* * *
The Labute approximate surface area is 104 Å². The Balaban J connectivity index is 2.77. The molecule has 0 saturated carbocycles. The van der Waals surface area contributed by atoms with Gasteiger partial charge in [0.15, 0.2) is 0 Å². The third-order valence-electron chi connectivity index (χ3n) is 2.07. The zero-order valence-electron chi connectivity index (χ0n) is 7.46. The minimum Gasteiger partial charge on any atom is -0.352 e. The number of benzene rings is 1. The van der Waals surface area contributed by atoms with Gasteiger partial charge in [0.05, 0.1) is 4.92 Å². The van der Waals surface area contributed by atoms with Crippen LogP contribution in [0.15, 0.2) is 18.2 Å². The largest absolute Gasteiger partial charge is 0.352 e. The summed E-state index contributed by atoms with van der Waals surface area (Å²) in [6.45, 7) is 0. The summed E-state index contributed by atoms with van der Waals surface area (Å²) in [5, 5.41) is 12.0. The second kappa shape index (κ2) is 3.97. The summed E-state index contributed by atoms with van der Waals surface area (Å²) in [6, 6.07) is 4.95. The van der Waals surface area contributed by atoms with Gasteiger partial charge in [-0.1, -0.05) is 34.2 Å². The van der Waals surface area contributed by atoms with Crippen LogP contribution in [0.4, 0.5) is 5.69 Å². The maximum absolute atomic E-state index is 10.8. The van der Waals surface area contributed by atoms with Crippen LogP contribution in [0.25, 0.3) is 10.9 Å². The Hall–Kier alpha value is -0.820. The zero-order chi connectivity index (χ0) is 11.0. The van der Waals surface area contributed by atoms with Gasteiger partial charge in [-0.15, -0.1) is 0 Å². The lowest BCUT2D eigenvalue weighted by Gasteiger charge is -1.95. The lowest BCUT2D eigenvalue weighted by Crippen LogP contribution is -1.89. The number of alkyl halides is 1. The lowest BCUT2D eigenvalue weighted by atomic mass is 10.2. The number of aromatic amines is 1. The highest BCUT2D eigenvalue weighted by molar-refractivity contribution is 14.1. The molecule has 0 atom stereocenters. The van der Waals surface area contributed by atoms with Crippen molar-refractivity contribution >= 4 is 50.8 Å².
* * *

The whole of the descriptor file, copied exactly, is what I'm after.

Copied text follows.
The Labute approximate surface area is 104 Å². The Balaban J connectivity index is 2.77. The molecule has 0 saturated carbocycles. The van der Waals surface area contributed by atoms with Gasteiger partial charge in [0.15, 0.2) is 0 Å². The third-order valence-electron chi connectivity index (χ3n) is 2.07. The zero-order valence-electron chi connectivity index (χ0n) is 7.46. The minimum Gasteiger partial charge on any atom is -0.352 e. The number of benzene rings is 1. The van der Waals surface area contributed by atoms with Gasteiger partial charge in [0.05, 0.1) is 4.92 Å². The van der Waals surface area contributed by atoms with Crippen LogP contribution in [0.15, 0.2) is 18.2 Å². The largest absolute Gasteiger partial charge is 0.352 e. The summed E-state index contributed by atoms with van der Waals surface area (Å²) in [6.45, 7) is 0. The summed E-state index contributed by atoms with van der Waals surface area (Å²) in [5, 5.41) is 12.0. The second kappa shape index (κ2) is 3.97. The summed E-state index contributed by atoms with van der Waals surface area (Å²) in [6, 6.07) is 4.95. The van der Waals surface area contributed by atoms with Gasteiger partial charge in [-0.1, -0.05) is 34.2 Å². The van der Waals surface area contributed by atoms with Crippen LogP contribution in [0.4, 0.5) is 5.69 Å². The maximum absolute atomic E-state index is 10.8. The van der Waals surface area contributed by atoms with Crippen LogP contribution in [0.25, 0.3) is 10.9 Å². The Hall–Kier alpha value is -0.820. The zero-order chi connectivity index (χ0) is 11.0. The van der Waals surface area contributed by atoms with Gasteiger partial charge in [-0.15, -0.1) is 0 Å². The lowest BCUT2D eigenvalue weighted by Gasteiger charge is -1.95. The lowest BCUT2D eigenvalue weighted by Crippen LogP contribution is -1.89. The number of alkyl halides is 1. The lowest BCUT2D eigenvalue weighted by atomic mass is 10.2. The number of aromatic amines is 1. The highest BCUT2D eigenvalue weighted by molar-refractivity contribution is 14.1. The molecule has 0 atom stereocenters. The van der Waals surface area contributed by atoms with Crippen molar-refractivity contribution >= 4 is 50.8 Å².